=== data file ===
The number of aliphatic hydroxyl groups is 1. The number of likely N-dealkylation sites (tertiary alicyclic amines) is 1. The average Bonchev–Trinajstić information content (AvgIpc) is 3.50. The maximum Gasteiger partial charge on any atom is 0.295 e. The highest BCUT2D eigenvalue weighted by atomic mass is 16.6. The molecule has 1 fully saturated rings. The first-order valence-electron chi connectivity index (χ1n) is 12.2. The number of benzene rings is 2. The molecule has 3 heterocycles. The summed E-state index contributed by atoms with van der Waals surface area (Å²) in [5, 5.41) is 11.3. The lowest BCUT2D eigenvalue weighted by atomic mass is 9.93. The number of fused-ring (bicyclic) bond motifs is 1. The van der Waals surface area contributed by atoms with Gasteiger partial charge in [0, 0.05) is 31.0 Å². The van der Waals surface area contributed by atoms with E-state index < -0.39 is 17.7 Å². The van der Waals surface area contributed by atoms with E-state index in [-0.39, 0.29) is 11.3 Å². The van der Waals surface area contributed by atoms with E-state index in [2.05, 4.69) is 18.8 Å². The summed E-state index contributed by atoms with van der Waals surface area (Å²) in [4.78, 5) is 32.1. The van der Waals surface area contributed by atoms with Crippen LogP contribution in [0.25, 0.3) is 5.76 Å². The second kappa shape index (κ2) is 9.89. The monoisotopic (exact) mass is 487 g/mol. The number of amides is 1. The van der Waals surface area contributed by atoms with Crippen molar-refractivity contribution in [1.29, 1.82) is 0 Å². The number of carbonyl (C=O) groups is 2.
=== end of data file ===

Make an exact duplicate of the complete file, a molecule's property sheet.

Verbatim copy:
The number of aliphatic hydroxyl groups is 1. The number of likely N-dealkylation sites (tertiary alicyclic amines) is 1. The average Bonchev–Trinajstić information content (AvgIpc) is 3.50. The maximum Gasteiger partial charge on any atom is 0.295 e. The highest BCUT2D eigenvalue weighted by atomic mass is 16.6. The molecule has 1 fully saturated rings. The first-order valence-electron chi connectivity index (χ1n) is 12.2. The number of benzene rings is 2. The molecule has 3 heterocycles. The summed E-state index contributed by atoms with van der Waals surface area (Å²) in [5, 5.41) is 11.3. The lowest BCUT2D eigenvalue weighted by atomic mass is 9.93. The number of fused-ring (bicyclic) bond motifs is 1. The van der Waals surface area contributed by atoms with Gasteiger partial charge in [0, 0.05) is 31.0 Å². The van der Waals surface area contributed by atoms with E-state index < -0.39 is 17.7 Å². The van der Waals surface area contributed by atoms with E-state index in [-0.39, 0.29) is 11.3 Å². The van der Waals surface area contributed by atoms with E-state index in [2.05, 4.69) is 18.8 Å². The summed E-state index contributed by atoms with van der Waals surface area (Å²) in [4.78, 5) is 32.1. The van der Waals surface area contributed by atoms with Crippen LogP contribution in [0.25, 0.3) is 5.76 Å². The second kappa shape index (κ2) is 9.89. The monoisotopic (exact) mass is 487 g/mol. The number of amides is 1. The van der Waals surface area contributed by atoms with Crippen molar-refractivity contribution in [1.29, 1.82) is 0 Å². The number of carbonyl (C=O) groups is 2.